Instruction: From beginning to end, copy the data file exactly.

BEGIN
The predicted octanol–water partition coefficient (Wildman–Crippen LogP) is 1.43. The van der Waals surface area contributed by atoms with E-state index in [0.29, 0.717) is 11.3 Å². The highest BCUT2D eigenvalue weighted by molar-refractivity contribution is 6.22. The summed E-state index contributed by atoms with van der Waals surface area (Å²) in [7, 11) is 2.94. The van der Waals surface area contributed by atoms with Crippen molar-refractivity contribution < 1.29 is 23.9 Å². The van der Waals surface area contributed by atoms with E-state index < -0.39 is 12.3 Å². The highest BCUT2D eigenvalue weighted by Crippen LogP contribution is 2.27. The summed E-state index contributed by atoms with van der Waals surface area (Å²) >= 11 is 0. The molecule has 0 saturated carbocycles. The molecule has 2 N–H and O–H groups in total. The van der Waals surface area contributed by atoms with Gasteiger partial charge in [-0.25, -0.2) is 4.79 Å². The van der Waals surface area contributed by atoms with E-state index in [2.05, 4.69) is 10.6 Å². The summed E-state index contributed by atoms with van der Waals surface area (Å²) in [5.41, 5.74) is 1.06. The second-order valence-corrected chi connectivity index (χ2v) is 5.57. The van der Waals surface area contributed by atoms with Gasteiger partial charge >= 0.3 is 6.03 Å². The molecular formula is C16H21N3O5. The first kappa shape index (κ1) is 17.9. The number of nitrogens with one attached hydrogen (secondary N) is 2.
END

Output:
The predicted octanol–water partition coefficient (Wildman–Crippen LogP) is 1.43. The van der Waals surface area contributed by atoms with E-state index in [0.29, 0.717) is 11.3 Å². The highest BCUT2D eigenvalue weighted by molar-refractivity contribution is 6.22. The summed E-state index contributed by atoms with van der Waals surface area (Å²) in [7, 11) is 2.94. The van der Waals surface area contributed by atoms with Crippen molar-refractivity contribution < 1.29 is 23.9 Å². The van der Waals surface area contributed by atoms with E-state index < -0.39 is 12.3 Å². The highest BCUT2D eigenvalue weighted by Crippen LogP contribution is 2.27. The summed E-state index contributed by atoms with van der Waals surface area (Å²) >= 11 is 0. The molecule has 0 saturated carbocycles. The molecule has 2 N–H and O–H groups in total. The van der Waals surface area contributed by atoms with Gasteiger partial charge in [-0.25, -0.2) is 4.79 Å². The van der Waals surface area contributed by atoms with E-state index in [2.05, 4.69) is 10.6 Å². The summed E-state index contributed by atoms with van der Waals surface area (Å²) in [5.41, 5.74) is 1.06. The second-order valence-corrected chi connectivity index (χ2v) is 5.57. The van der Waals surface area contributed by atoms with Gasteiger partial charge >= 0.3 is 6.03 Å². The molecular formula is C16H21N3O5. The first kappa shape index (κ1) is 17.9. The number of nitrogens with one attached hydrogen (secondary N) is 2.